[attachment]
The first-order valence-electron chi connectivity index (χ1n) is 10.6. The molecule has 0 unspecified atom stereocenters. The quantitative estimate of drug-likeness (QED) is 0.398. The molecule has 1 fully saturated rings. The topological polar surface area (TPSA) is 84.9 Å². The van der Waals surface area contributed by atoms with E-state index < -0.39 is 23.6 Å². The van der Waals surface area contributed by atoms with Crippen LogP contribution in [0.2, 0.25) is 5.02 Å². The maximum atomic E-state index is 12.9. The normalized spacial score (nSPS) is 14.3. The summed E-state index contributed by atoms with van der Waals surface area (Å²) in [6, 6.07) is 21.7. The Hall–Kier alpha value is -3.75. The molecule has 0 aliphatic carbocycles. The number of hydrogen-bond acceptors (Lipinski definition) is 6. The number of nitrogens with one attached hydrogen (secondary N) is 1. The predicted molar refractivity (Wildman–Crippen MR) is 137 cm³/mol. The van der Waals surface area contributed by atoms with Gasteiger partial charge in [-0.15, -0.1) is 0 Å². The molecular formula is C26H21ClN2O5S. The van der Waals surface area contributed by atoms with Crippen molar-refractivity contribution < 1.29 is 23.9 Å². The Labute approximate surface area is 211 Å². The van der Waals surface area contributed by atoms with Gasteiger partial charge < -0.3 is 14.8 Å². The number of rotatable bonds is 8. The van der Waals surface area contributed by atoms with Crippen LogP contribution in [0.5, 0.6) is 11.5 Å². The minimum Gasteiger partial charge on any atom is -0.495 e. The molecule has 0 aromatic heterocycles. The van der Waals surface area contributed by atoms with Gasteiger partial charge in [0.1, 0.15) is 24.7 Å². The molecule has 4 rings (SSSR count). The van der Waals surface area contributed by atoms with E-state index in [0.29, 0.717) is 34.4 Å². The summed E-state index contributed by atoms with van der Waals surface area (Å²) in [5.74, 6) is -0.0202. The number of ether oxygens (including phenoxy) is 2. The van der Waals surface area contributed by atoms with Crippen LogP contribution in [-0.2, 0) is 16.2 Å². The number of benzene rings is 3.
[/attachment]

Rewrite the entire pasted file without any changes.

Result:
The first-order valence-electron chi connectivity index (χ1n) is 10.6. The molecule has 0 unspecified atom stereocenters. The quantitative estimate of drug-likeness (QED) is 0.398. The molecule has 1 fully saturated rings. The topological polar surface area (TPSA) is 84.9 Å². The van der Waals surface area contributed by atoms with E-state index < -0.39 is 23.6 Å². The van der Waals surface area contributed by atoms with Crippen LogP contribution in [0.2, 0.25) is 5.02 Å². The maximum atomic E-state index is 12.9. The normalized spacial score (nSPS) is 14.3. The summed E-state index contributed by atoms with van der Waals surface area (Å²) in [6, 6.07) is 21.7. The Hall–Kier alpha value is -3.75. The molecule has 0 aliphatic carbocycles. The number of hydrogen-bond acceptors (Lipinski definition) is 6. The number of nitrogens with one attached hydrogen (secondary N) is 1. The predicted molar refractivity (Wildman–Crippen MR) is 137 cm³/mol. The van der Waals surface area contributed by atoms with Gasteiger partial charge in [-0.15, -0.1) is 0 Å². The molecular formula is C26H21ClN2O5S. The van der Waals surface area contributed by atoms with Crippen molar-refractivity contribution < 1.29 is 23.9 Å². The Labute approximate surface area is 211 Å². The van der Waals surface area contributed by atoms with Gasteiger partial charge < -0.3 is 14.8 Å². The number of rotatable bonds is 8. The van der Waals surface area contributed by atoms with Crippen LogP contribution in [0.5, 0.6) is 11.5 Å². The minimum Gasteiger partial charge on any atom is -0.495 e. The molecule has 0 aromatic heterocycles. The van der Waals surface area contributed by atoms with Gasteiger partial charge in [0.1, 0.15) is 24.7 Å². The molecule has 4 rings (SSSR count). The van der Waals surface area contributed by atoms with E-state index in [0.29, 0.717) is 34.4 Å². The summed E-state index contributed by atoms with van der Waals surface area (Å²) in [5.74, 6) is -0.0202. The number of ether oxygens (including phenoxy) is 2. The van der Waals surface area contributed by atoms with Crippen LogP contribution in [-0.2, 0) is 16.2 Å². The number of benzene rings is 3.